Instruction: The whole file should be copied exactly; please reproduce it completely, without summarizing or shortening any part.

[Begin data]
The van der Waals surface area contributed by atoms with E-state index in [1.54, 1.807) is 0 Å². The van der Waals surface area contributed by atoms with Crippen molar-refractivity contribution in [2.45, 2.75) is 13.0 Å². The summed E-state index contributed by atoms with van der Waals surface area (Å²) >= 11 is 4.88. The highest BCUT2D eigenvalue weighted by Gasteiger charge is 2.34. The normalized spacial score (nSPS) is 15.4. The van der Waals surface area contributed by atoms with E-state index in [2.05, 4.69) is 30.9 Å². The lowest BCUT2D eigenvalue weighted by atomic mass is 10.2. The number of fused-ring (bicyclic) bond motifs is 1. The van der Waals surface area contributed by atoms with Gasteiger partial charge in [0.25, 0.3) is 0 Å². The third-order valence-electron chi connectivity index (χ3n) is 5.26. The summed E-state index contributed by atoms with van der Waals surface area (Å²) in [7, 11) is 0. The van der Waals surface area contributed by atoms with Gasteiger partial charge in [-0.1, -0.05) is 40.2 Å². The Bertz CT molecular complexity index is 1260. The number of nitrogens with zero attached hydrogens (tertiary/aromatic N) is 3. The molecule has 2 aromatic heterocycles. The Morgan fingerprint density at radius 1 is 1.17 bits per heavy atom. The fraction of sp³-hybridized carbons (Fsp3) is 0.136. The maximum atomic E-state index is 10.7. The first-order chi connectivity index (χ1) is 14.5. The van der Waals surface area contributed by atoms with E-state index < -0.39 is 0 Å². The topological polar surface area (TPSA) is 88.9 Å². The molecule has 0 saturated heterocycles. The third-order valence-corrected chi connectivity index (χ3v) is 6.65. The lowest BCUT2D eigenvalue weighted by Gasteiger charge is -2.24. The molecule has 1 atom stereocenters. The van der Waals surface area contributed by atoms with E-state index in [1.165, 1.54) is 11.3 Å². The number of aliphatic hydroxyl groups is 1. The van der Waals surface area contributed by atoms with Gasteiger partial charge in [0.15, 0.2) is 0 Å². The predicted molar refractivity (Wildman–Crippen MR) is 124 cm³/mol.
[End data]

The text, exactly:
The van der Waals surface area contributed by atoms with E-state index in [1.54, 1.807) is 0 Å². The van der Waals surface area contributed by atoms with Crippen molar-refractivity contribution in [2.45, 2.75) is 13.0 Å². The summed E-state index contributed by atoms with van der Waals surface area (Å²) >= 11 is 4.88. The highest BCUT2D eigenvalue weighted by Gasteiger charge is 2.34. The normalized spacial score (nSPS) is 15.4. The van der Waals surface area contributed by atoms with E-state index in [2.05, 4.69) is 30.9 Å². The lowest BCUT2D eigenvalue weighted by atomic mass is 10.2. The number of fused-ring (bicyclic) bond motifs is 1. The van der Waals surface area contributed by atoms with Gasteiger partial charge in [0.25, 0.3) is 0 Å². The third-order valence-electron chi connectivity index (χ3n) is 5.26. The summed E-state index contributed by atoms with van der Waals surface area (Å²) in [7, 11) is 0. The van der Waals surface area contributed by atoms with Gasteiger partial charge in [-0.1, -0.05) is 40.2 Å². The Bertz CT molecular complexity index is 1260. The number of nitrogens with zero attached hydrogens (tertiary/aromatic N) is 3. The molecule has 2 aromatic heterocycles. The Morgan fingerprint density at radius 1 is 1.17 bits per heavy atom. The fraction of sp³-hybridized carbons (Fsp3) is 0.136. The maximum atomic E-state index is 10.7. The first-order chi connectivity index (χ1) is 14.5. The van der Waals surface area contributed by atoms with E-state index < -0.39 is 0 Å². The topological polar surface area (TPSA) is 88.9 Å². The molecule has 0 saturated heterocycles. The third-order valence-corrected chi connectivity index (χ3v) is 6.65. The lowest BCUT2D eigenvalue weighted by Gasteiger charge is -2.24. The molecule has 1 atom stereocenters. The van der Waals surface area contributed by atoms with E-state index in [1.165, 1.54) is 11.3 Å². The number of aliphatic hydroxyl groups is 1. The van der Waals surface area contributed by atoms with Gasteiger partial charge in [0.15, 0.2) is 0 Å². The predicted molar refractivity (Wildman–Crippen MR) is 124 cm³/mol.